The Holy Land may be the cradle of Judaism, Christianity and Islam -- the three Abrahamic faiths that share much in common -- but Israel has preferred to draw on a tradition that imagines the region in terms of a clash of civilizations.
Theodor Herzl, the father of Israel's national ideology, Zionism, averred that a Jewish state should act as "a rampart of Europe against Asia, an outpost of civilization as opposed to barbarism." On this view, Israel is on the fault line between a Judeo-Christian west and the barbarian hordes of the Islamic east.
The idea of a clash has played out most obviously in Israel's repeated wars against its Arab neighbors, its threatening posture towards Iran, and its interminable occupation of Palestinian territority -- heavily subsidised both directly and indirectly by the United States and Europe.
But Israel also wanted to exploit this model inside its own territory, among its citizens. Decades of institutional and systematic discrimination and internal repression of its 1.5 million Palestinians who have citizenship have been justified to the Jewish majority in these terms.
This is the context for understanding the announcement this month by Israel's prime minister, Benjamin Netanyahu, of what is being called innocuously a "forum" between the government and Israel's Christian Palestinians.
Its troubling goal is to end the exemption Christians in Israel have enjoyed from serving in the military.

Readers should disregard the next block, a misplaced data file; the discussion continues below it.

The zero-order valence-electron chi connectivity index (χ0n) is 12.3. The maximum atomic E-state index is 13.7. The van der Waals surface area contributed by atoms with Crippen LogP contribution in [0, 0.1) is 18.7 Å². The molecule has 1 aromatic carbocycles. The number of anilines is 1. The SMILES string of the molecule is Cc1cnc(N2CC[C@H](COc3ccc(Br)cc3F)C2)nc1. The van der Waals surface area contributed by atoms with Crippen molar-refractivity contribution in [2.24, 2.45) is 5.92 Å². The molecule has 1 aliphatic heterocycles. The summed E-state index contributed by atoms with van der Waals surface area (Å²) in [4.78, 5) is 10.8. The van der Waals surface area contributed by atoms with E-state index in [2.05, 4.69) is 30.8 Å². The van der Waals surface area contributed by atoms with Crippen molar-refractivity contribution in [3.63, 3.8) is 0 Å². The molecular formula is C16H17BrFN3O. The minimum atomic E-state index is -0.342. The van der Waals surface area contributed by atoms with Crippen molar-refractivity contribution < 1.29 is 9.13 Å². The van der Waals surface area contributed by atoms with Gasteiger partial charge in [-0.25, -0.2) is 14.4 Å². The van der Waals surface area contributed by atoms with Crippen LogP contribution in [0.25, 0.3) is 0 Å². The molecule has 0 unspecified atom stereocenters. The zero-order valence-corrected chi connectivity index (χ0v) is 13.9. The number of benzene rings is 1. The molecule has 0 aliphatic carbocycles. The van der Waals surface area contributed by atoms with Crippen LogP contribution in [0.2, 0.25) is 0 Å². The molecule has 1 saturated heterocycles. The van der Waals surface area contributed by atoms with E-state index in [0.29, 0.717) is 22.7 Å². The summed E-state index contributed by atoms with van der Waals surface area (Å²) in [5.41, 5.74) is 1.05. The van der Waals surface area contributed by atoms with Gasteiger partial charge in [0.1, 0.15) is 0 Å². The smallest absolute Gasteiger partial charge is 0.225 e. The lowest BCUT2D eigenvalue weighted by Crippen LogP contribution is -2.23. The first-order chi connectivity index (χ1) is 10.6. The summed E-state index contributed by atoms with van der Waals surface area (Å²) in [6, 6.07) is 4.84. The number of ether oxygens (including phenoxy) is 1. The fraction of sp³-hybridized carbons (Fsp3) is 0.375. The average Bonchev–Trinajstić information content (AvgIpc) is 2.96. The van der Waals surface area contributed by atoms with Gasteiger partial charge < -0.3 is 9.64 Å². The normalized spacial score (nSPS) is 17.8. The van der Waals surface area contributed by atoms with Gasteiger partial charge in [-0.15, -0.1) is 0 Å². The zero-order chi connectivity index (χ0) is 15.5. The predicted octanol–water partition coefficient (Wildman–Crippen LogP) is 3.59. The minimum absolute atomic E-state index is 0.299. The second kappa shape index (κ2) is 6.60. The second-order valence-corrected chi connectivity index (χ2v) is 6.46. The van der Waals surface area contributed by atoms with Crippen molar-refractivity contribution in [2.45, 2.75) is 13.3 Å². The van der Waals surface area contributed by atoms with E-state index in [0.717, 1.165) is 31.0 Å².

On a practical level, Mr Netanyahu hopes that Christians can help enforce Israel's illegal occupation of their kin in the West Bank, East Jerusalem and Gaza. But this move is not really about swelling the army's ranks.
Both Christians and Muslims are excluded from Israel's military service. Individuals can seek a waiver on this exclusion and each year a few do so: around two dozen among Christian Palestinians and small numbers of Muslims, mostly from the Bedouin community.
If Christians are made to serve, they will join Israel's tiny Druze community, which has been conscripted since the 1950s. That will then leave only the largest section of Palestinian citizens -- Muslims -- excluded.
The role of the Druze is illustrative. They have few benefits to show for decades of army service, even though Israel has treated them as a national group separate from other Palestinian citizens. They even have their own school system to inculcate beliefs that the Druze and Jews are historic allies.
Keen to prove their loyalty to the state, the Druze are much feared in the occupied territories, where they are seen as even more brutal than their Jewish comrades.
If Mr. Netanyahu succeeds, he will achieve an important task, reversing the long-term commitment of Christians and Muslims in Israel to unity. The two communities have set up joint political institutions and secular parties that cut across the sectarian divide.
In recent years their identity as Palestinians has strengthened -- not least because Israel has defined the core Israeli identity in terms of belonging to the Jewish people.
Mr. Netanyahu would rather turn the clock back to the 1950s when the native population were known simply as "the minorities," and expected to identify as sectarian groups. The aim was to exploit these differences to keep each sect weak, isolated and, ideally, feuding.
Now Mr. Netanyahu sees a chance to use military service as a vehicle for implementing a policy of divide and rule.
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